Kindly remove your shoes

The sign (kindly provided by a student) outside our Hombu dojo used to read: Leave your ego, with your shoes, at the door.

Catching newbies and visitors before they walked, dusty shoes and all, onto the dojo floor required a careful balancing act of maintaining the right dojo etiquette while trying not to scare newcomers off with a regime of barked orders as their smile in greeting faded to a look of this is all too much, already!

There are of course a number of reasons why you are requested to remove your shoes before entering the dojo. Principal among these is the simple desire to keep the floor clean. Imagine trying to do pushups when you're too scared to breathe for inhaling road grime traipsed in by the unsuspecting... practicing your grappling on a wet and muddy floor... or trying to retain your calm T'ai Chi composure as the person next to you picks up a sole covered in dirt and transposes said dirt to their rear, creating a blurred imprint on their butt, during play guitar.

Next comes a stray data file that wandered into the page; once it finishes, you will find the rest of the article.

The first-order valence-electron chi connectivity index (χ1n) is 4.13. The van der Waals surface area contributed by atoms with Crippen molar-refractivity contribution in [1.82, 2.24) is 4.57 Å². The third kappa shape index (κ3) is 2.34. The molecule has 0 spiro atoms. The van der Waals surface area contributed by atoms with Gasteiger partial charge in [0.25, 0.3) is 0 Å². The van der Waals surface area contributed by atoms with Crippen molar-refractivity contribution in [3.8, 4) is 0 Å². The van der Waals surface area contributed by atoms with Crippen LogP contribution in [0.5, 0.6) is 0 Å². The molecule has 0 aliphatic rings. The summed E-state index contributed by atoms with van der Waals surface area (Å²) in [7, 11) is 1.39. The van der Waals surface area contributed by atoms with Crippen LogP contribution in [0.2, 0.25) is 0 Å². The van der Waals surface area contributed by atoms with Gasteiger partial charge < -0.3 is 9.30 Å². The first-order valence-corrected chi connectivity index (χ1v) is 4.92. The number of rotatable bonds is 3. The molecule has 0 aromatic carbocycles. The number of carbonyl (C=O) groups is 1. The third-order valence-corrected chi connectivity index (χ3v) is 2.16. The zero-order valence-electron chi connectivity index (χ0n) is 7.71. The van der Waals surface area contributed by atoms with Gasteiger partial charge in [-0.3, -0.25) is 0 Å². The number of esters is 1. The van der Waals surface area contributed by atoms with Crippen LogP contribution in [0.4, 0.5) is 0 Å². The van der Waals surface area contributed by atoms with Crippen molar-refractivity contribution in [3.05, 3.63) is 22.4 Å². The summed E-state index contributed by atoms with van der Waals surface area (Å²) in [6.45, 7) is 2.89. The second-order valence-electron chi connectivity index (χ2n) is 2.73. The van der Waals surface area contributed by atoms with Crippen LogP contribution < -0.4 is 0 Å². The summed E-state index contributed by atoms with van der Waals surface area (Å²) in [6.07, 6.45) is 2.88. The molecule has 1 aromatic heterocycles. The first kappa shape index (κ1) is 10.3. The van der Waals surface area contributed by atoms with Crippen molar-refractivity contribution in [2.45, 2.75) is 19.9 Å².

Another reason is that removing your shoes before entering a building is - at least for many westerners - an unusual thing to do. It requires conscious effort - and as such it is one of the tools that helps you move from a general rushed and hurried state of mind. Taking your shoes off forces you to slow down, brings you into the present moment, and produces a mindset more appropriate to training and learning in the dojo.

Which brings me to Dojo Tip #1

But I digress. Yesterday we saw a sign on the door of a home that does the job admirably.

Life is made of choices... remove your shoes or scrub the floor

 

 

 

 

 

 

 

 

 

So - if you're visiting one of our dojo... be aware: You'll be expected to take your shoes off or asked to scrub the floor!

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1
27 January 2013, 02:34
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